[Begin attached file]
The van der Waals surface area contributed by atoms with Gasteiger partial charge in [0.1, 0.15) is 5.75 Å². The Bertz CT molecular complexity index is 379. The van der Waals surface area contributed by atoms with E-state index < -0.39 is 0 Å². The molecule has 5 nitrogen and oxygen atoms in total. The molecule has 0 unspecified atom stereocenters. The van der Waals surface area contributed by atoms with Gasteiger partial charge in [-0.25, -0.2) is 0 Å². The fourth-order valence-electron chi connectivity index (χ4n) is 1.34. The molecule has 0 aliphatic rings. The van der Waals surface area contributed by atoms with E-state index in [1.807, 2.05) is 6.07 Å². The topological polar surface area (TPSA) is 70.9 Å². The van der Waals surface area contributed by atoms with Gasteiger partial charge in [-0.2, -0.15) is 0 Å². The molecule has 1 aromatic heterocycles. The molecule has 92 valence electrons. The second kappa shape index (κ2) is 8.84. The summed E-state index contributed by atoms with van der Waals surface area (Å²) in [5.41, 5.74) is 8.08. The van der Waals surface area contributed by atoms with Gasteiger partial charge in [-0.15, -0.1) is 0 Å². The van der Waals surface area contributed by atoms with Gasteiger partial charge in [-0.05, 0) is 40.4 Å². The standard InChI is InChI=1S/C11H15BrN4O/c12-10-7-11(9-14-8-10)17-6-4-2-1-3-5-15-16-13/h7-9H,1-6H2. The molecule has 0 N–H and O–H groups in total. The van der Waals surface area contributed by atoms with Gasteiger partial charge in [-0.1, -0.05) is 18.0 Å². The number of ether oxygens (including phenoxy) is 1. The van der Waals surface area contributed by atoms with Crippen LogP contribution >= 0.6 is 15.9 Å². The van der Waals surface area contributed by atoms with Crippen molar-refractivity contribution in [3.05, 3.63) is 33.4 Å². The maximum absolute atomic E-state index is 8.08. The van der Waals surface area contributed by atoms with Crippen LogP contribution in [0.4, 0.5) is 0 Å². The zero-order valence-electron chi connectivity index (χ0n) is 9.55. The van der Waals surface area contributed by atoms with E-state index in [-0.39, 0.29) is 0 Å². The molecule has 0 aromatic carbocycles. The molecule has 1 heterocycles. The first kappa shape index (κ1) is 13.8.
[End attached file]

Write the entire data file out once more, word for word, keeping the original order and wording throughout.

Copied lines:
The van der Waals surface area contributed by atoms with Gasteiger partial charge in [0.1, 0.15) is 5.75 Å². The Bertz CT molecular complexity index is 379. The van der Waals surface area contributed by atoms with E-state index < -0.39 is 0 Å². The molecule has 5 nitrogen and oxygen atoms in total. The molecule has 0 unspecified atom stereocenters. The van der Waals surface area contributed by atoms with Gasteiger partial charge in [-0.25, -0.2) is 0 Å². The fourth-order valence-electron chi connectivity index (χ4n) is 1.34. The molecule has 0 aliphatic rings. The van der Waals surface area contributed by atoms with E-state index in [1.807, 2.05) is 6.07 Å². The topological polar surface area (TPSA) is 70.9 Å². The van der Waals surface area contributed by atoms with Gasteiger partial charge in [-0.2, -0.15) is 0 Å². The molecule has 1 aromatic heterocycles. The molecule has 92 valence electrons. The second kappa shape index (κ2) is 8.84. The summed E-state index contributed by atoms with van der Waals surface area (Å²) in [5.41, 5.74) is 8.08. The van der Waals surface area contributed by atoms with Gasteiger partial charge in [-0.15, -0.1) is 0 Å². The van der Waals surface area contributed by atoms with Gasteiger partial charge in [-0.05, 0) is 40.4 Å². The standard InChI is InChI=1S/C11H15BrN4O/c12-10-7-11(9-14-8-10)17-6-4-2-1-3-5-15-16-13/h7-9H,1-6H2. The molecule has 0 N–H and O–H groups in total. The van der Waals surface area contributed by atoms with Gasteiger partial charge in [-0.1, -0.05) is 18.0 Å². The number of ether oxygens (including phenoxy) is 1. The van der Waals surface area contributed by atoms with Crippen LogP contribution >= 0.6 is 15.9 Å². The van der Waals surface area contributed by atoms with Crippen molar-refractivity contribution in [3.05, 3.63) is 33.4 Å². The maximum absolute atomic E-state index is 8.08. The van der Waals surface area contributed by atoms with Crippen LogP contribution in [0.4, 0.5) is 0 Å². The zero-order valence-electron chi connectivity index (χ0n) is 9.55. The van der Waals surface area contributed by atoms with E-state index in [-0.39, 0.29) is 0 Å². The molecule has 0 aromatic carbocycles. The molecule has 1 heterocycles. The first kappa shape index (κ1) is 13.8.